Let’s just lay the crispy chicken nuggets on the table; most kids don’t need or want a gourmet menu when they go out to eat. They are fine with the old standards: buttered noodles, grilled cheese, a cheeseburger, or a slice of pizza. So, what does make kids excited for a meal out? It’s that little something extra—an element of the restaurant that gives them something to play with, watch, or experience. These local joints deliver both: something kids want to eat and something they will remember. These are the Denver dining destinations that kids love.
The Scene: A conveyor belt transports grab-and-eat food options throughout a mid-mod inspired sushi-go-round restaurant.
Not a typical order-at-the-table experience, families dining at one of the four Sushi-rama locations pick favorite sushi rolls on color-coded plates—all $4 and under—as they roll by on a high-tech conveyor belt. That means less waiting to get hungry kids that first bite. Futuristic technology like microchipped plates ensure freshness by tracking the time each piece has been on the belt, and a “sushi printer” continuously lays perfect sheets of rice on top of nori. Retro art and Instagrammable decor bring a flair of nostalgia for parents. RiNo and Denver Tech Center, Denver; Lone Tree; Aurora.
The Scene: The ultimate smorgasbord of food options and a place to run around.
If the question is, “Where should we go for lunch?” this food truck event in Civic Center Park, held weekly throughout the summer, is the adventurous answer. While kids snag a simple burger or taco from one of the trucks, parents craving something a bit more sophisticated have plenty of options. The colorfully-designed trucks, approximately 25 each day, line the central plaza between the Greek Amphitheatre and the Voorhies Memorial Tuesdays through Thursdays from 11 a.m. to 2 p.m. The park’s lawn makes a fun spot to run and play between bites. Go early to avoid the hot noon sun and to grab a table with an umbrella. Plan the trip around a visit to the nearby Denver Art Museum (free for kids up to age 18 every day) or a storytime at the Denver Public Library across the street. Civic Center Park, Denver.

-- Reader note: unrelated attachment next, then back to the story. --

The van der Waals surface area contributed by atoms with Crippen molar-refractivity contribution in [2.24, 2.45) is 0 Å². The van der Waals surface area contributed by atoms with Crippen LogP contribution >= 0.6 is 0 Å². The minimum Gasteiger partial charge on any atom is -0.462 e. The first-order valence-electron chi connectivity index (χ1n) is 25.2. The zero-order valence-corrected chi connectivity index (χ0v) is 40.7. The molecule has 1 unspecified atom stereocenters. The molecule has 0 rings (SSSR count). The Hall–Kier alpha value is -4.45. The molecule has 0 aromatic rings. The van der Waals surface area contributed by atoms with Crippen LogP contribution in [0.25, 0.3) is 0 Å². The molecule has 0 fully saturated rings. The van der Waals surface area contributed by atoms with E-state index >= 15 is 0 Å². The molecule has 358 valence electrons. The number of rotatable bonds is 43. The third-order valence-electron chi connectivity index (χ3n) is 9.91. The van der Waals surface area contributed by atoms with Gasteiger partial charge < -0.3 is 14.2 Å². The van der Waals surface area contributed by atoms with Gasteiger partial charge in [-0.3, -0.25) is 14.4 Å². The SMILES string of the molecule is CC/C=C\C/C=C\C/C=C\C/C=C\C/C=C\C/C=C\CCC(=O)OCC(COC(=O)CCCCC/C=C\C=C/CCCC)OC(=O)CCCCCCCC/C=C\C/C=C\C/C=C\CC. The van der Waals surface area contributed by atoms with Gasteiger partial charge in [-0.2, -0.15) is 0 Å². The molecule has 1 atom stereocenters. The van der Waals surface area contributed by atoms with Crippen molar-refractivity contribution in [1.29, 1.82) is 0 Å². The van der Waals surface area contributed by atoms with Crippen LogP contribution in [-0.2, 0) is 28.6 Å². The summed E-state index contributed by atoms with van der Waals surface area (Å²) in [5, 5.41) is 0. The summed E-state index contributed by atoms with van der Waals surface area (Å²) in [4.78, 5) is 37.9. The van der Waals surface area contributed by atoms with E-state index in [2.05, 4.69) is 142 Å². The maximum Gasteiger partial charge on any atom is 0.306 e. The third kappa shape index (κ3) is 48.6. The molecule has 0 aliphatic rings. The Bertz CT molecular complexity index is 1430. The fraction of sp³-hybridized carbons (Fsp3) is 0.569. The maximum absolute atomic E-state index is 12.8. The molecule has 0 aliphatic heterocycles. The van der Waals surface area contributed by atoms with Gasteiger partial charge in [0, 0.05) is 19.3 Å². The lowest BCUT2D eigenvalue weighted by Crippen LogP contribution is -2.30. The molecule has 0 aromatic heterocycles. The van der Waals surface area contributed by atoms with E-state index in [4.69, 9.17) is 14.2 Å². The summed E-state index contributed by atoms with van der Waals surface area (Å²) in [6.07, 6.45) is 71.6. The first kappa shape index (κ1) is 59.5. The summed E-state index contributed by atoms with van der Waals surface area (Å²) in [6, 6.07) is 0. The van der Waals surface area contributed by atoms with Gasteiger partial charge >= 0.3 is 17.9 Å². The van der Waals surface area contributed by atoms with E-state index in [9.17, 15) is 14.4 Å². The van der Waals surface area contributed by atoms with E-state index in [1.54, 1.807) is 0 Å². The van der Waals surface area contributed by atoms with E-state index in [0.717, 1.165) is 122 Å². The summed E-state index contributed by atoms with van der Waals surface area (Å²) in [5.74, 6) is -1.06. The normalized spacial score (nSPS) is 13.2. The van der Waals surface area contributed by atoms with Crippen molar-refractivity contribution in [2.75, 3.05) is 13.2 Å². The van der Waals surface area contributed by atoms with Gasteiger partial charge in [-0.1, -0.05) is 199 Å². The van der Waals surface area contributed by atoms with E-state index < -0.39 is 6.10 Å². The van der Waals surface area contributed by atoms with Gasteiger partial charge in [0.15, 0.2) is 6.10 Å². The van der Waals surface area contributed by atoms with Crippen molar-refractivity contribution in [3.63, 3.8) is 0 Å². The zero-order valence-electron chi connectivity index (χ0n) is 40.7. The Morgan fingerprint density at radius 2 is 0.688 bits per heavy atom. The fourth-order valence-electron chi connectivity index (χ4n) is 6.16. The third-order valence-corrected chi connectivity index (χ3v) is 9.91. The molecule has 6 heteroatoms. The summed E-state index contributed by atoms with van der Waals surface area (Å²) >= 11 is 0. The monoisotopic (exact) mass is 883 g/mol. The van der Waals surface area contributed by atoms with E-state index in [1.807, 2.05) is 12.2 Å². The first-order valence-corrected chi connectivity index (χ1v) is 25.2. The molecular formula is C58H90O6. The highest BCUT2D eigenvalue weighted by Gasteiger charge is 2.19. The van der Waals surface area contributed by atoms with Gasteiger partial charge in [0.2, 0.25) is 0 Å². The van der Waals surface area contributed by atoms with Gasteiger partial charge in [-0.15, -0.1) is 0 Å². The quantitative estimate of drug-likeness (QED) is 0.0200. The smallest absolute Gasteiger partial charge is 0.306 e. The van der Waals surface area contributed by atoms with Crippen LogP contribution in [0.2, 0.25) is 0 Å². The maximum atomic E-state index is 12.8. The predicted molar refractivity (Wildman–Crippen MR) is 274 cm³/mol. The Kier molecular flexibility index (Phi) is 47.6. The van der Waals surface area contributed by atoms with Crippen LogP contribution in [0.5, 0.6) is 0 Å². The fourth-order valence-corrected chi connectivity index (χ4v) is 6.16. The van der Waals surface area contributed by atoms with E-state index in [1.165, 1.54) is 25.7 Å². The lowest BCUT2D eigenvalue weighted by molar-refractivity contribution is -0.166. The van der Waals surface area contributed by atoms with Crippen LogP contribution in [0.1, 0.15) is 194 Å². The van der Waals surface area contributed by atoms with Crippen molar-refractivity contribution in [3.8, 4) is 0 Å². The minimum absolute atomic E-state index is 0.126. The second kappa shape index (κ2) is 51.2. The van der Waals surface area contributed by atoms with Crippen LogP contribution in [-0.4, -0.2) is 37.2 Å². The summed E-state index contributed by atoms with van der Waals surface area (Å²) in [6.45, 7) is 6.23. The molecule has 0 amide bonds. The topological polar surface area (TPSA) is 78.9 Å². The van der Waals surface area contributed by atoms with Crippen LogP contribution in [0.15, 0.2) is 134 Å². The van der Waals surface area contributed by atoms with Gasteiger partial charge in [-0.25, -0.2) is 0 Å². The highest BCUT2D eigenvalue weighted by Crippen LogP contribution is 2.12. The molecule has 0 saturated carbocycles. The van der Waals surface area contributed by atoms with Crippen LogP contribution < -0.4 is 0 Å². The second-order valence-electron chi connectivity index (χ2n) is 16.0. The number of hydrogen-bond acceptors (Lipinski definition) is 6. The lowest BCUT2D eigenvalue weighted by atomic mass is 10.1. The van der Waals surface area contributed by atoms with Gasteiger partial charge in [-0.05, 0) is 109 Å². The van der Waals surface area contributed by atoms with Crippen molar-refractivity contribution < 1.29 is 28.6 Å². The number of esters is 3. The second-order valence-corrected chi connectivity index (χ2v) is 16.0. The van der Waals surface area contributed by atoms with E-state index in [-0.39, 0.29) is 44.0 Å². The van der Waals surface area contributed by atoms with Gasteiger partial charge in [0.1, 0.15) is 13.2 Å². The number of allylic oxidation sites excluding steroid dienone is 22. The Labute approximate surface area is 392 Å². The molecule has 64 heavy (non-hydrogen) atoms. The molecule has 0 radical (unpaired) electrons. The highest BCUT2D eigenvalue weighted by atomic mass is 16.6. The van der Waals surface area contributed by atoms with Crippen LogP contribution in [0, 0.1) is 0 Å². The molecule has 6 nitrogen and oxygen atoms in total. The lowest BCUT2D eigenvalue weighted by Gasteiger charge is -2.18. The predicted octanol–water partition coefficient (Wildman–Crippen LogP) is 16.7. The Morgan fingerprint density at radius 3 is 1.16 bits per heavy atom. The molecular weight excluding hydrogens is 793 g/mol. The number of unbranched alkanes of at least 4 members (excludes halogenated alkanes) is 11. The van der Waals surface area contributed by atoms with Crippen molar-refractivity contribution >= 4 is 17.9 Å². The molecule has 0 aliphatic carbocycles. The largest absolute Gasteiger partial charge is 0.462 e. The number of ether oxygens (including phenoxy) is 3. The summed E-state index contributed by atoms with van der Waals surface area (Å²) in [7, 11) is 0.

The Scene: Cheery gastropub dining with an attached playground.
If the trio of selfie-worthy ostriches painted at the entrance of this welcoming LoHi spot don’t grab the kids’ attention, the patio play area will. Co-owner Betsy Workman developed a Montessori-focused play space, called The Nest, and installed it near the patio to occupy kiddos while watchful parents enjoy a sip and nosh on crispy shoestring fries. To up the feel-good factor, a portion ($2) of every cleverly titled kids menu item—featuring “Whatever” (PB&J) and “Nothing” (grilled cheese)—is donated to a local children’s charity. LoHi, Denver.
The Scene: Vintage Willy Wonka with an overhead conveyor belt and slide.
Denverites have been in love with locally-churned Little Man Ice Cream for more than a decade, whether it comes from the big silver milk can in LoHi, under the wing at The Constellation in Central Park, or from the old-time counter at Sweet Cooie’s in Congress Park. Now kids can watch their favorite flavors come together and pick a sweet treat to try at the Little Man Ice Cream Factory near Sloan’s Lake. West Colfax, Denver.
The Scene: Industrial retro dining-room hosts a ping-pong hall.
Step into Ace Eat Serve, and any worries you might have about taking kids to an Uptown eatery will melt away. You’ll likely find children chasing after balls that litter the indoor hall’s floor, playing on the outside patio, and eating kid’s meals heaped on cafeteria-style trays. Favorite (adult) dishes include bao buns, potstickers with a delectable Chinese ginger mustard, and Tiger wings, not to mention house-made sodas and desserts that include homemade fortune cookies and sticky toffee pudding. North Capitol Hill, Denver.
The Scene: A mad scientist ice-cream laboratory with decadent treats.
What you won’t find in this unique ice-cream spot: a display case filled with tubs of frozen flavors ready for the cup or cone. What you will see: giant tanks of liquid nitrogen. That’s because not one scoop of ice cream is made until someone comes into this magical West Highland dessert shop and orders it. Like scientists in a lab, the staff concoct decadent shareable treats using a cream mixture, liquid nitrogen, and science, giving kids a chance to see their ice cream turn from liquid to solid right before their eyes. Don’t miss the giant s’mores cream puff or the unicorn tart, topped with a white chocolate horn and puff of cotton candy. West Highland, Denver.
The Scene: Theme park ride meets Mexican cuisine.
There are several rites of passage for Denver-area kids, and the legendary Casa Bonita, which turned 45 this year, is one of them. The pink-stucco tower in Lakewood represents more than a restaurant. With its indoor waterfalls complete with cliff divers, and live entertainment that includes a zany gorilla—not to mention Black Bart’s cave—it’s also a memorable childhood experience. Even more unforgettable? The sopapillas that made Cartman crazy (see: South Park). Lakewood.